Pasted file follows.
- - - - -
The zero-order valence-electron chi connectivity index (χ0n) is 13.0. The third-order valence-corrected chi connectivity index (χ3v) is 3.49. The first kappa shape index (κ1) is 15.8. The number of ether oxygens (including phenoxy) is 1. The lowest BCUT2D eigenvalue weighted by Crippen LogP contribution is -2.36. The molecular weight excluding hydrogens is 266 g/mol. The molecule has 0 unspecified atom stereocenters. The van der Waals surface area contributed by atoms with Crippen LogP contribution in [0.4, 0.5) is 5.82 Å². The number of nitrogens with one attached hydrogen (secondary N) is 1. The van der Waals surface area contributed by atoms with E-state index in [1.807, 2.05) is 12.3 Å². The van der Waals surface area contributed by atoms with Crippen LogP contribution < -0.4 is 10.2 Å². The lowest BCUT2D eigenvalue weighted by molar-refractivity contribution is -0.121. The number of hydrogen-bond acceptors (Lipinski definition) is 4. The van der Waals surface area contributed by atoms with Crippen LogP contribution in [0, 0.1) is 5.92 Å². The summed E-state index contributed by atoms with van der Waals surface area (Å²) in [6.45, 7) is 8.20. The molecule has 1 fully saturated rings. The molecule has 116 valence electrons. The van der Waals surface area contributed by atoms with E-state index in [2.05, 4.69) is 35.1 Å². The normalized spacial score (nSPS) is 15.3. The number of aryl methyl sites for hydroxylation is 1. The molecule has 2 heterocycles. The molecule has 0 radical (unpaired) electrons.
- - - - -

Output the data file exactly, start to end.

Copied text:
The zero-order valence-electron chi connectivity index (χ0n) is 13.0. The third-order valence-corrected chi connectivity index (χ3v) is 3.49. The first kappa shape index (κ1) is 15.8. The number of ether oxygens (including phenoxy) is 1. The lowest BCUT2D eigenvalue weighted by Crippen LogP contribution is -2.36. The molecular weight excluding hydrogens is 266 g/mol. The molecule has 0 unspecified atom stereocenters. The van der Waals surface area contributed by atoms with Crippen LogP contribution in [0.4, 0.5) is 5.82 Å². The number of nitrogens with one attached hydrogen (secondary N) is 1. The van der Waals surface area contributed by atoms with E-state index in [1.807, 2.05) is 12.3 Å². The van der Waals surface area contributed by atoms with Crippen LogP contribution < -0.4 is 10.2 Å². The lowest BCUT2D eigenvalue weighted by molar-refractivity contribution is -0.121. The number of hydrogen-bond acceptors (Lipinski definition) is 4. The van der Waals surface area contributed by atoms with Crippen LogP contribution in [0, 0.1) is 5.92 Å². The summed E-state index contributed by atoms with van der Waals surface area (Å²) in [6.45, 7) is 8.20. The molecule has 1 fully saturated rings. The molecule has 116 valence electrons. The van der Waals surface area contributed by atoms with E-state index in [2.05, 4.69) is 35.1 Å². The normalized spacial score (nSPS) is 15.3. The number of aryl methyl sites for hydroxylation is 1. The molecule has 2 heterocycles. The molecule has 0 radical (unpaired) electrons.